- TSA to implement new behavior-detection security screening procedures
- New procedures will begin on Tuesday at Boston’s Logan International Airport
- TSA chief John Pistole recently said that the U.S. is considering Israeli-styled behavior detection
On Tuesday, passengers at Boston’s Logan International Airport will be subjected to behavior-detection procedures, during which officials will ask a number of questions intended to increase airport and flight security.
According to The Boston Globe, the questions asked will be along the lines of, “Where are you traveling today?” or “How long have you been in town? The behavioral screening is intended to detect suspicious behavior by taking a more hands-on, interview approach. According to George Naccara, TSA federal security director at Logan:
“We’re not looking for the answers necessarily; we’re instead gauging the reaction, the response to the question.”
As part of the new trial program, every passenger passing through Logan’s Terminal A will be subjected to about 20 seconds worth of questioning. Those who are deemed a potential threat will be pulled aside for additional screening. Logan is an interesting choice for the pilot program, considering that two of the airplanes utilized in the September 11, 2001 attacks departed from its gates.
This new program is likely a response to growing controversy surrounding TSA screenings. Advanced image technology (AIT), which has been labeled invasive and unneeded, has dominated recent conversations about the federal agency. Following public anger, officials have sought more applicable ways to balance security and individual rights. In July, The Blaze reported about plans to replace controversial scanners that expose details of a person’s body with units that only show a generic bodily outline.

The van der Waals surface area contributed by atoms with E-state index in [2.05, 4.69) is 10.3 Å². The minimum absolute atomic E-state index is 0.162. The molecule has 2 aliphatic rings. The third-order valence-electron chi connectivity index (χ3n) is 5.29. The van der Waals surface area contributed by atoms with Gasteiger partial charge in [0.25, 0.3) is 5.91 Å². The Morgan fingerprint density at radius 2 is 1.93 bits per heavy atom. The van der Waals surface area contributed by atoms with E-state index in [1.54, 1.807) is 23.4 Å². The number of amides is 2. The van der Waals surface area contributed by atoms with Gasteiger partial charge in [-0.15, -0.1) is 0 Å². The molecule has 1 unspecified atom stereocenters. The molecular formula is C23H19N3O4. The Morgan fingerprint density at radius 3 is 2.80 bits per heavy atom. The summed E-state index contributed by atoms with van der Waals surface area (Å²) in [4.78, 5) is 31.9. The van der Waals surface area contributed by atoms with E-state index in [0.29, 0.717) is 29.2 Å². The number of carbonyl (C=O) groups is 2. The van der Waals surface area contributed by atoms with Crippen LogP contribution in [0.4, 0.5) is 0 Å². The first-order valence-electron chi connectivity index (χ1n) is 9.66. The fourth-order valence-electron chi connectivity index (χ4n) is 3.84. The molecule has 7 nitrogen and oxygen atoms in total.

The Logan announcement follows reports that the TSA has been considering adopting Israeli-style behavior techniques to ensure flight safety. While TSA chief John Pistole was very vague in a public announcement highlighting these new techniques, he explained that the mechanisms are based on models that other countries are using.
During an appearance at the Aspen Security Forum last week, the TSA head said that these procedures would mirror those followed at Israeli airports. Passengers would essentially be engaged in conversations with security officials that would enable agents to ask pertinent questions, while looking out for anything suspicious. Below, watch Pistole discuss these issues:
Times NewsFeed has more:
Those flying into Israel are subject to questions about where they are visiting from, why they are visiting, what their plans are during the visit, as well as personal questions about their family, occupation and ethnicity. Border patrol officers also use similar methods with drivers crossing the U.S.-Canada border.
Pistole was, again, vague in addressing which countries the U.S. model would be based on, though he did mention that many of the elements under Israel’s model are “very effective.” Critics, though, claim that the Israeli model is too time consuming, as some travelers have been stopped for up to two hours. Others fear that these procedures would lead to increased racial profiling. Some simply question the value of the new procedures. The Globe writes:
“The question is obviously, what is the quality of the verbal interaction that is going to be implemented?” asked Rafi Ron, a former Logan consultant and CEO of New-Age Security Solutions. “If it will have a poor quality, then obviously it will be another way to waste taxpayer money and increase the hassle to passengers. If not, then this will be great.”
Today, critics and proponents, alike, will be able to see similar procedures in action at Logan. The TSA already has behavior detection officers at 161 airports across the nation (some have already been accused of profiling). These new plans would likely build upon the current program; the pilot at Logan is likely a piece of this puzzle.
Considering past issues that have been raised about pat downs and screening machines (earlier this month there was another report about a cancer patient being mishandled), any and all procedures will likely be devised and handled carefully.